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Written by Andrew Puhanic
Published on Friday, November 9th, 2012
The internet filtering scheme, initially proposed by former Prime Minister Kevin Rudd in 2007, would have forced all Internet Service Providers (ISP’s) to block all websites that have been identified by the Australian Communications and Media Authority as restricted.
Opposition to the policy when the Australian Government announced the concept of an internet filter in Australia came from many groups, including ISP’s, children’s welfare groups, Google, the US Ambassador to and other prominent civil libertarian groups.
Cyber-activists in Australia even compared the internet filtering scheme to firewalls operating in China and Iran.
The Australian Government’s proposed internet filter, also known as the nanny state filter, will now be replaced with a “slimmed down” version that will only block websites supplied by Interpol that have been identified as displaying child pornography.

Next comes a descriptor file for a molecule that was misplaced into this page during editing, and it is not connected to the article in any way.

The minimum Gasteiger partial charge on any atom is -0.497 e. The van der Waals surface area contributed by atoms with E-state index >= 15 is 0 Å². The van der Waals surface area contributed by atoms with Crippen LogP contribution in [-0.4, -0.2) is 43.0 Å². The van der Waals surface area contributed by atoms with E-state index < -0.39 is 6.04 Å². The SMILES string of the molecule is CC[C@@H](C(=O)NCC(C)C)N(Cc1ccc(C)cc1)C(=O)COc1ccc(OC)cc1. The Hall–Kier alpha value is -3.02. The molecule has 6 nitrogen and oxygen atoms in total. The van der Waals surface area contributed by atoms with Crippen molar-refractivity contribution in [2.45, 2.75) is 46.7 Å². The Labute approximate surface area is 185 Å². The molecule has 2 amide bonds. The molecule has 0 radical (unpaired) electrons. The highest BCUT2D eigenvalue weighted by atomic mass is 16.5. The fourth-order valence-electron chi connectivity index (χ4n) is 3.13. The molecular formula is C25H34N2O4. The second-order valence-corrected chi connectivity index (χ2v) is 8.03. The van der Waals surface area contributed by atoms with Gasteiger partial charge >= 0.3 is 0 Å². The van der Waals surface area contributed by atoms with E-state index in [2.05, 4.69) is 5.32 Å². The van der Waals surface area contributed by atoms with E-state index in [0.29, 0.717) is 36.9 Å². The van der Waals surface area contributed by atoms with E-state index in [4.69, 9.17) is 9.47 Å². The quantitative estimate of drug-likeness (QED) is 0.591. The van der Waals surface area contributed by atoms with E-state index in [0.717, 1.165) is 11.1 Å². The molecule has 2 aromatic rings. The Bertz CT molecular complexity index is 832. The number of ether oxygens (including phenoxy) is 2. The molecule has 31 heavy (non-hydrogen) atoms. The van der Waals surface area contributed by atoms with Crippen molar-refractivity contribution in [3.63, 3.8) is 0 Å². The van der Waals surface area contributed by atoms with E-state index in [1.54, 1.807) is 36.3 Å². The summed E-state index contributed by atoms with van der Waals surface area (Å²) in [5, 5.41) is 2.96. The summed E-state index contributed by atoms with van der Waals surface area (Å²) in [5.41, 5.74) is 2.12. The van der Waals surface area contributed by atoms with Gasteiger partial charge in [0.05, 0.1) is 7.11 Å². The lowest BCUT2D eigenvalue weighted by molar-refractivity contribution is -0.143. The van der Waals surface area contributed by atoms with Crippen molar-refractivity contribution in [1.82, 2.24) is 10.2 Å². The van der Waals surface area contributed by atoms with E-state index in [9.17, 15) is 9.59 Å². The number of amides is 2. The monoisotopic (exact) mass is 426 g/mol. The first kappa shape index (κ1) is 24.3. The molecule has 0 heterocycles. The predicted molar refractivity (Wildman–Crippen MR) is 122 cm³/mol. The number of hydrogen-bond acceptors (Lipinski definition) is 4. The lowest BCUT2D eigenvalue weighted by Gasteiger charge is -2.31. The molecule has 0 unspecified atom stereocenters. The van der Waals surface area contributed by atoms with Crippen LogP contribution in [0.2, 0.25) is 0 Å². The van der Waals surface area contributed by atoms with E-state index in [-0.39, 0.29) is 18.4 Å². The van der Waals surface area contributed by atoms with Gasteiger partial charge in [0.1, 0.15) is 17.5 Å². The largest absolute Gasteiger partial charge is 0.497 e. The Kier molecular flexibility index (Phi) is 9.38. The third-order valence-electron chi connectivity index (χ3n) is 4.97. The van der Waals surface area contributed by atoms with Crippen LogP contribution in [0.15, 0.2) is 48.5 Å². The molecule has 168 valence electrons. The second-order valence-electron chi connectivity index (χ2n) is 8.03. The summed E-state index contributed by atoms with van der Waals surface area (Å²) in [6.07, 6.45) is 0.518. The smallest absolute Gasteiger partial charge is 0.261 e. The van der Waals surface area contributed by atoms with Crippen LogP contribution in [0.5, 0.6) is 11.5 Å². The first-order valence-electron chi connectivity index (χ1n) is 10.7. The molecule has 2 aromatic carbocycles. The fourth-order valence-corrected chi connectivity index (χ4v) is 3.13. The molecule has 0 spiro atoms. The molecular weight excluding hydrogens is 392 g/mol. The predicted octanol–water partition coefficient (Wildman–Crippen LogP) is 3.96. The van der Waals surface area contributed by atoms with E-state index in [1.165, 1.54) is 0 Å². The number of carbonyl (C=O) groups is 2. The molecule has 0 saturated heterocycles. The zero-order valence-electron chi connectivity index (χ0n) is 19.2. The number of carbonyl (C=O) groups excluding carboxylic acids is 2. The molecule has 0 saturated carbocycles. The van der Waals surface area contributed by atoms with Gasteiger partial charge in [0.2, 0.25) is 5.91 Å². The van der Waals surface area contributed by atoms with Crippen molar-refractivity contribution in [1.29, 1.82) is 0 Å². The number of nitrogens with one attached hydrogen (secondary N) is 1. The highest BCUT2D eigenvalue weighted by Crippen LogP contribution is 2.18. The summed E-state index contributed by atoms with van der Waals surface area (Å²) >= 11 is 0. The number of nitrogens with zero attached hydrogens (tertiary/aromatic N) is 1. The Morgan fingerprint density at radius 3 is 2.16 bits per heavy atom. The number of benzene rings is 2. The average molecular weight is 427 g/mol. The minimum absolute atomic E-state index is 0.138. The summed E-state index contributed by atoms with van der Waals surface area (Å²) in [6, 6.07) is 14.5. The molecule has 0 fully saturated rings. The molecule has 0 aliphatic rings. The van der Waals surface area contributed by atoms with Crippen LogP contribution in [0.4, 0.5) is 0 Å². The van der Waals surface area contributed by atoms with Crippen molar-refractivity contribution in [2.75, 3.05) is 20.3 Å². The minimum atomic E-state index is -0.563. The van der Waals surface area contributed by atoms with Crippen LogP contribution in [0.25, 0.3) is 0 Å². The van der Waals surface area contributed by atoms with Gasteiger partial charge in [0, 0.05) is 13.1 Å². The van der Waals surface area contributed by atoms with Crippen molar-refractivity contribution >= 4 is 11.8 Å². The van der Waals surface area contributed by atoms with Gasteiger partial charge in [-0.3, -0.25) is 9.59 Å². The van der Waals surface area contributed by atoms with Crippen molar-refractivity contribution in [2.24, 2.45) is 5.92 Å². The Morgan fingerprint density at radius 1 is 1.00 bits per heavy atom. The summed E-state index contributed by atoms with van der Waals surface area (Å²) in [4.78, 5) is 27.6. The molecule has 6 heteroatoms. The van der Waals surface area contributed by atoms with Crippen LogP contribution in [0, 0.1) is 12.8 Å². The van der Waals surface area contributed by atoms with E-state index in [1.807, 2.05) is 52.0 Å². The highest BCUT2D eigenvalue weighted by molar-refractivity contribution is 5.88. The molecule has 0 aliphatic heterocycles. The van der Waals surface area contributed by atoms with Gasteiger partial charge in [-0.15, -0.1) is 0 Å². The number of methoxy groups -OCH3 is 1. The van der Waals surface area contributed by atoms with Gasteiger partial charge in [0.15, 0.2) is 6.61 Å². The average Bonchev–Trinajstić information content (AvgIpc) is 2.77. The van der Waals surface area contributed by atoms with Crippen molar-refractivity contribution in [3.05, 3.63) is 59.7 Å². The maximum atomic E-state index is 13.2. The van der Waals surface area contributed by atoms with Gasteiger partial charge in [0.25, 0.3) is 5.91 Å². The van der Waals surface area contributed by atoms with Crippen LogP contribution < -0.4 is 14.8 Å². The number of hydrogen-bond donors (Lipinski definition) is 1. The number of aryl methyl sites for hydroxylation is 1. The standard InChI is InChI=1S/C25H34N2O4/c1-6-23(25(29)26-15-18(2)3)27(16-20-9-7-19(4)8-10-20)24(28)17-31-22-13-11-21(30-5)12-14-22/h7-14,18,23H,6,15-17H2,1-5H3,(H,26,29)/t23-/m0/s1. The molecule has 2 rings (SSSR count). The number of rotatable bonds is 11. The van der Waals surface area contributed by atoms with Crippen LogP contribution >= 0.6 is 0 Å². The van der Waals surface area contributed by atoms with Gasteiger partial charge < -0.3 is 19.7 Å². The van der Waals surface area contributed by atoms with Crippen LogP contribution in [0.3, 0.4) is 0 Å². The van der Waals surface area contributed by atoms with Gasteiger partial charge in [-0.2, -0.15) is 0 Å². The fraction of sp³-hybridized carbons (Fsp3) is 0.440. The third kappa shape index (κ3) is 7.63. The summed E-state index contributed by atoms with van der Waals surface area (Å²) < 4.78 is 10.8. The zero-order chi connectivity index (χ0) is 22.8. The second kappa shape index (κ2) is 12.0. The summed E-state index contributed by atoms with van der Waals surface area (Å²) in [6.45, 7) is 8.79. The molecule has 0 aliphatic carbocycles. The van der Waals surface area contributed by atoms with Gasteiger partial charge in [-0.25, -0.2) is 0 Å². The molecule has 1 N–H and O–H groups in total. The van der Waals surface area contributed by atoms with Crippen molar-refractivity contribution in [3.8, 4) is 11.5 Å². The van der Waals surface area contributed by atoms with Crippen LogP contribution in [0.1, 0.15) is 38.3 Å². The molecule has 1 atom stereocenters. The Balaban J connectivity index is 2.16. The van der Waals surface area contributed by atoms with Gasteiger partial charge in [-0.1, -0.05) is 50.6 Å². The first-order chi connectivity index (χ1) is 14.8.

Under the existing powers under the Telecommunications Act, ISP’s will be forced to block the list of restricted websites.
However, questions are still being raised as to why the Australian Government insists on regulating Australia’s internet traffic, even if it’s for purposes pertaining to websites that display illegal content.
When the “slimmed down” version of the internet filter is implemented, there will be no regulations or safeguards to prevent the government from adding other (non-Interpol) websites to the filter list.
This victory comes hand in hand with a recent decision by the Australian Government to withdraw its proposed changes to the Telecommunications (Interception and Access) Act 1979 that would have forced Australian telecommunications companies and ISP’s to collect and store phone and internet data records for a minimum two years.
Considering that the government’s unpopular carbon tax has severely affected the Australian Government’s popularity and that the next election will be held within the next 12 months, is this recent change of heart simply a political decision rather than a moral one?